Wenatchee Learns center connecting students with local businesses business mentors
It has been fascinating to watch the development of the Wenatchee Learns Connect Partnership Center, Wenatchee School District’s effort to create meaningful connections with the business community to provide hands-on learning opportunities.
Wenatchee Learns Connect is doing some very interesting community building that is paying dividends for students and businesses. Like any entrepreneurial effort, the partnership center has been evolving in the three years that it has been in place. The center is now part of the Greater Wenatchee Area Chamber of Commerce in their new space at the Metropolitan Building, formerly the Dore Building downtown.
That connection with the chamber has paid off handsomely in terms of creating access to the business community. The primary focus, Haglund told me, has been on cultivating partnerships through workplace learning such as job shadows and internships that provide students with hands-on, real-world experience. A second important success has been developing career-connected events, such as the NCW College and Career Expo which brings together 19 school districts in the region for a one-day career event. More than 3,000 students show up to rub elbows with local businesses and learn about careers in the region.
The response by the business community to getting more deeply engaged in hands-on learning has been enthusiastic, Haglund said. In the past year, more than 50 businesses have signed up to allow job shadows and internships, bringing the total to 125 firms that are willing to engage with students.
There is nothing quite so powerful as practical experience for a student who is thinking about a career allows them to get the real world experience that can help them decide if that path suits them. Haglund recalled a student last year who did a job shadow with a school district electrician and, at the end of the experience wrote a letter to his mentor that praised the electrician for the pride he took in his work.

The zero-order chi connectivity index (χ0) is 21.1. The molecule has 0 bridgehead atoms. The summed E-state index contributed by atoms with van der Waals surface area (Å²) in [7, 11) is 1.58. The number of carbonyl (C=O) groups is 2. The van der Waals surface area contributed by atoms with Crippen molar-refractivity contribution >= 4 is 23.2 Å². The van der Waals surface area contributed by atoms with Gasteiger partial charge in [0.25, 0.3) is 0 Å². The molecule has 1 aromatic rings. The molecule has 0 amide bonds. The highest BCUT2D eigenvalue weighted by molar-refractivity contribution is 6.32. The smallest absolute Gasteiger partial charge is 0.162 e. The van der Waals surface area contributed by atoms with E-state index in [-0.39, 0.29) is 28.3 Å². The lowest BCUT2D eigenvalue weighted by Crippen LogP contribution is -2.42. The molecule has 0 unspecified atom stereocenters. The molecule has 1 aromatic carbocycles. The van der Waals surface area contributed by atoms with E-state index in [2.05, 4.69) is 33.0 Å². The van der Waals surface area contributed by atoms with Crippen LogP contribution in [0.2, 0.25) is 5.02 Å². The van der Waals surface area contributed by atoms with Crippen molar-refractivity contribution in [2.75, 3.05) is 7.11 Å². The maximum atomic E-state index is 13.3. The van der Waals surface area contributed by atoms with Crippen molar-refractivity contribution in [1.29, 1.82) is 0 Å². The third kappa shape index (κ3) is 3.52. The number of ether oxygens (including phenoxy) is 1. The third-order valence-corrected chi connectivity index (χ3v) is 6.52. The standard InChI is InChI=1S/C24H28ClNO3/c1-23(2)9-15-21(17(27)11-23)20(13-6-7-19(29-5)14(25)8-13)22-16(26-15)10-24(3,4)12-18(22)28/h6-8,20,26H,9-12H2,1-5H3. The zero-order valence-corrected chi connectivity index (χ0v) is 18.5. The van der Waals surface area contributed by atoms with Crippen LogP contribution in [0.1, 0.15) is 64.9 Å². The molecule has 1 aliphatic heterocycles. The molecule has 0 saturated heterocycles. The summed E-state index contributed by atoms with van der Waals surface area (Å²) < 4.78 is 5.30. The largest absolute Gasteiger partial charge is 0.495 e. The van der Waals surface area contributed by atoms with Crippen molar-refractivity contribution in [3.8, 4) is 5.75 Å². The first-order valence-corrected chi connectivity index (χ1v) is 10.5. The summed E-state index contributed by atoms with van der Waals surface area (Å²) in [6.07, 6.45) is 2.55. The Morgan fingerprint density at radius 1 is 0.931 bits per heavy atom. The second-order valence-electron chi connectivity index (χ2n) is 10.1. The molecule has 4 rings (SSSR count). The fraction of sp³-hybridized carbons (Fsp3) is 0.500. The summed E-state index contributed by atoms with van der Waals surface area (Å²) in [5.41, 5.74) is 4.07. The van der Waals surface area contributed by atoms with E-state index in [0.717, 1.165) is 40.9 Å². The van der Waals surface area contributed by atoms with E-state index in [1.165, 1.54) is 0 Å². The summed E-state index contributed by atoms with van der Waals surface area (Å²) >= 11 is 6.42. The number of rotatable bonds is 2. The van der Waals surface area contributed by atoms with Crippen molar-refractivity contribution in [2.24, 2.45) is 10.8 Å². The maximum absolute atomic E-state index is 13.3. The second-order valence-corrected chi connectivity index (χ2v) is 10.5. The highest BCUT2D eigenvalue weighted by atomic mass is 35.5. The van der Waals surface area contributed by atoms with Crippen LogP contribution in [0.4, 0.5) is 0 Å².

Those peak moments inspire Haglund. She grew up in Spokane, went the University of Idaho, then worked for Eastern Washington University and Central Washington University here in Wenatchee before being recruited for the Wenatchee Learns Connect position. “What fulfills me is that opportunity when young people see a pathway — someone sees something in them that they didn’t see in themselves,” Haglund said. Kids are under a lot of pressure these days and these programs create opportunities to get out of the classroom and get some meaningful, practical experience, she said.
It’s also a great situation for businesses of all sizes. Chelan County Public Utility District, for example, has been a staunch supporter because they see the potential to train future employees for great-paying jobs as well as promoting education in the community. Those “aha” moments makes school more meaningful to them and can inspire them to buckle down and graduate, Haglund said.
The partnership center also is doing some creative things to promote technical skills for young women in the school system. The Pizza Pop and Power Tools effort lets young ladies explore welding, fabricating and other skills that might otherwise be intimidating.
The next big push, Haglund said, is developing a youth apprenticeship program that could one day have students earn and learn technical skills that Pacific Aerospace, the PUDs and agricultural companies like Stemilt are looking for.
Later this month, Wenatchee Learns Connect will get national exposure. Haglund is part of a team that has been invited back to the National Governor’s Association. The organization, Haglund said, is interested in discovering what these “learning laboratories” — providing opportunities that connect careers and schools — have in common so they can discover best practices and hopefully replicate the successes. That’s a big honor for the Wenatchee Learns Connect Partnership Center.
But the most important work being done with this endeavor is building relationships between student and businesses, Haglund pointed out. “We want our kids to think about our community differently and see opportunities that are here for them,” she said.
The school district spent a lot of time and energy engaging the community through the Wenatchee Learns effort and one of the major initiatives involved tapping into the wisdom and expertise of the whole community. It’s encouraging to see that effort succeeding and our community being strengthened.